Elevation Hoodie Sew-Along

elevation hoodie sew-along: supplies

For May: a sew-along with the Elevation Hoodie from New Horizons Designs!
Elevation Hoodie Sew-Along
Elevation Hoodie Sew-Along: May 2016

Pattern Testing
What you can expect: a detailed sew-along suitable for beginners or advanced stitchers. For those new (or new-ish) to sewing with knit fabrics, this is an especially-appropriate project. We’re working with midweight knits with good recovery. They can be sewn on a lock-stitch machine (read: a “regular sewing machine”) – no serger required!

The pattern currently comes in two versions: a children’s version (size 6/12mos. to 16), as well as a women’s version (bust 31″ to 51 1/2″). The pattern will also soon debut a men’s pattern!

And – great news! – Nature’s Fabrics have once again graced us with their partnership. They are offering a 10% off coupon code to participants in the sew-along. I will warn you though; their fabrics are addicting. I highly recommend the bamboo stretch fleece, or the bamboo stretch terry (the latter is shown in the supply list below). All you need to do to get your coupon code is to email me and sign up for the sew-along!

Ready?

"I'm Ready." Elevation Hoodie Sew-Along: May 2016

From top left, clockwise: sand, charcoal, and white fabrics (a bamboo stretch french terry), pattern (printed copy-shop size), interfacing (for pcoket welts), and thread (in all fabric colors)

Pattern:
When I come across pdf patterns that are designed for 8 1/2″ by 11″ sheets, I “tape” them together in Photoshop, then send them to the copy center. However, Terra is wonderful as you can email her if you’d like a copy-shop size to print your pattern.  I then store the pattern in a labeled roll, using it to trace the size(s) I need. You can elect to print out your directions if you like, but this sew-along will detail construction.

Fabric:
First, if you aren’t familiar with sewing with knits, or if you have had bad experiences, take some time to acquaint yourself. I recommend taking a deep breath, getting a cup of tea, and taking a couple minutes to read through my new-to-knits post, as well as – if you like – my other knit tutorials. Sewing with knit fabrics is not rocket science. But there are a few things to keep in mind – and trust me, the more experienced you get, the more you’ll love working with these wonderful fabrics!

The pattern recommends fabrics with 35% stretch. This means the knit has to stretch 35% across the grain (from selvedge to selvedge). This is simple to determine: grip two points on the crossgrain of the fabric five inches apart, and stretch. The fabric will need to stretch to at least six and three-quarter inches comfortably.

Can you make the hoodie with less stretch? Yes. But the more stretch and recovery (the alacrity with which the fabric springs back after being strained), the better!

How much fabric to buy? Simply check the pattern’s yardage chart (here is the women’s; here is the children’s). On the back of the pattern,  you will find the yardage of 55″ wide knit fabric you need to purchase for your size. Measure your intended client at the bust/chest, waist, and hip to determine their size. If they are between sizes, use the largest size measurement for yardage.

In my case, I liked to order extra fabric – especially for the hood/top of the hoodie, and the base. That would leave me with the most colorblocking options.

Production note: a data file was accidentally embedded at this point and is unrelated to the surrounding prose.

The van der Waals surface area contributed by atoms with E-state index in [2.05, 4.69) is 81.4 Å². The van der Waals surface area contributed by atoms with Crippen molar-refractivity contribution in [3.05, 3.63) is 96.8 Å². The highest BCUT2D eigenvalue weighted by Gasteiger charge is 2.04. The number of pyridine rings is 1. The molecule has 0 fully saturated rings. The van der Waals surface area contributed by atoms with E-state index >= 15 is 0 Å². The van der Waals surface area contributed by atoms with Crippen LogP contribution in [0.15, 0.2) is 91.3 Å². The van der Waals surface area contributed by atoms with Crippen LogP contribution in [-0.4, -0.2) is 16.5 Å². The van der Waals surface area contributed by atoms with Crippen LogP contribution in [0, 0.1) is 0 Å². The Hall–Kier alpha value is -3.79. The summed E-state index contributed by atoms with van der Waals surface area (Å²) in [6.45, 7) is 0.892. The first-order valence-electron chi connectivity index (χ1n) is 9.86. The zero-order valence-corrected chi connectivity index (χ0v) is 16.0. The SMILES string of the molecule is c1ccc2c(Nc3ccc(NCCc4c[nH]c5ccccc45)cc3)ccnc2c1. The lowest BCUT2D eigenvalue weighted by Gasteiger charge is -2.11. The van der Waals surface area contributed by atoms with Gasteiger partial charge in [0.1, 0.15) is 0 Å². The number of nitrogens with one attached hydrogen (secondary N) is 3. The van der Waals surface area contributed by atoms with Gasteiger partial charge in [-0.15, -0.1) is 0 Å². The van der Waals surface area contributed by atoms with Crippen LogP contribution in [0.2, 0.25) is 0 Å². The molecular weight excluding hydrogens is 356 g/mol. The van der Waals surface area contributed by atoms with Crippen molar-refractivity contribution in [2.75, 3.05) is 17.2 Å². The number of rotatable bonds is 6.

Remember – Nature’s Fabrics is hosting a coupon code for students of this sew-along – if you want to order from them, email me!

Interfacing:
You can use either a knit, woven, or nonwoven interfacing. For all my interfacings, I use Pat Erny’s fabulous products at Fashion Sewing Supply. You don’t need a stretch knit for these interfacings because the bits we are interfacing – the pocket welts and the eyelet locations – don’t need to stretch:
Elevation Hoodie Sew-Along: May 2016

Thread:
I use a cotton-wrapped poly for most my apparel. I tend to favor Mettler, but I also buy whatever is available to me when I’m in a pinch. Bargain-basement or old thread (read: thrift store)  is a no-no, but Coats & Clark is fine. I will be simply cutting my seams close to stitching – no serging required. But if you want to serge, make sure to select the right color cones.

And – because I’m a huge sewing-nerd – I will be threading the machine such that the threads always match the colorblocking! This makes for a very gorgeous inner finish:

Elevation Hoodie Sew-Along: May 2016Needles:
The correct needle depends on the fabric you are using. In general, a jersey or ballpoint needle is best for natural-based stretch fabrics (wool, cotton, linen, etc), while a stretch needle will work well for synthetic stretch fabrics.

Et Cetera:
Decide whether you’re going to use eyelets, grommets, or thread-eyelets for the drawstring. And consider adding a tag or patch to the neckline, for a custom touch:

Elevation Hoodie Sew-Along: May 2016
Elevation Hoodie Sew-Along: May 2016
And there you have it! A simple spring sew-along! This hoodie is going to be gorgeous, and get lots of compliments. In fact, I’m making yet another, for a girlfriend, the end of this month!

If you have any questions, don’t hesitate to email me, or comment here. You may also want to join the New Horizons pattern group on Facebook! There is a great little community there, sewing up these fabulous patterns.

See you May 1st!

Elevation Hoodie Sew-Along: May 2016
Pattern Testing

 

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